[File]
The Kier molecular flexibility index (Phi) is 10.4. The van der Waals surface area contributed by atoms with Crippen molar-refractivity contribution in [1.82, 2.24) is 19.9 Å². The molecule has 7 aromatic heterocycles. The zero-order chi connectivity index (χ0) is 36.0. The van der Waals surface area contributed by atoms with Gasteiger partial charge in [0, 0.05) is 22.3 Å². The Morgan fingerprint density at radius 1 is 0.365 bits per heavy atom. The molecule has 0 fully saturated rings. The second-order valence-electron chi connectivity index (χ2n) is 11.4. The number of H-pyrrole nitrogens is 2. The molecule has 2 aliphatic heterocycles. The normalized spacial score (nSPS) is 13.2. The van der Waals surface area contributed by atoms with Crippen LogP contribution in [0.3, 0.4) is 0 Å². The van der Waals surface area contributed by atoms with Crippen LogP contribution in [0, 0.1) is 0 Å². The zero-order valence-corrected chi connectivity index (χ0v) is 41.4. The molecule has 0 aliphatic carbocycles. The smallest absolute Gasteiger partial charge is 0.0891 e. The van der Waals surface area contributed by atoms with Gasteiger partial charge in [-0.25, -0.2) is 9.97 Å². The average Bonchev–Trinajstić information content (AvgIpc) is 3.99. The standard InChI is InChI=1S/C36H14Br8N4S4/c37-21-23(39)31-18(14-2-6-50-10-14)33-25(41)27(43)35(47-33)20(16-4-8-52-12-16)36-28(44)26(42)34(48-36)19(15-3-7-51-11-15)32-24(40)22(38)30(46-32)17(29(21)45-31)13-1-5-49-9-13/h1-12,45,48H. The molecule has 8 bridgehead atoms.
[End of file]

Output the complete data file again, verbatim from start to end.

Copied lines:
The Kier molecular flexibility index (Phi) is 10.4. The van der Waals surface area contributed by atoms with Crippen molar-refractivity contribution in [1.82, 2.24) is 19.9 Å². The molecule has 7 aromatic heterocycles. The zero-order chi connectivity index (χ0) is 36.0. The van der Waals surface area contributed by atoms with Gasteiger partial charge in [0, 0.05) is 22.3 Å². The Morgan fingerprint density at radius 1 is 0.365 bits per heavy atom. The molecule has 0 fully saturated rings. The second-order valence-electron chi connectivity index (χ2n) is 11.4. The number of H-pyrrole nitrogens is 2. The molecule has 2 aliphatic heterocycles. The normalized spacial score (nSPS) is 13.2. The van der Waals surface area contributed by atoms with Crippen LogP contribution in [0.3, 0.4) is 0 Å². The van der Waals surface area contributed by atoms with Crippen LogP contribution in [0, 0.1) is 0 Å². The zero-order valence-corrected chi connectivity index (χ0v) is 41.4. The molecule has 0 aliphatic carbocycles. The smallest absolute Gasteiger partial charge is 0.0891 e. The van der Waals surface area contributed by atoms with Gasteiger partial charge in [-0.25, -0.2) is 9.97 Å². The average Bonchev–Trinajstić information content (AvgIpc) is 3.99. The standard InChI is InChI=1S/C36H14Br8N4S4/c37-21-23(39)31-18(14-2-6-50-10-14)33-25(41)27(43)35(47-33)20(16-4-8-52-12-16)36-28(44)26(42)34(48-36)19(15-3-7-51-11-15)32-24(40)22(38)30(46-32)17(29(21)45-31)13-1-5-49-9-13/h1-12,45,48H. The molecule has 8 bridgehead atoms.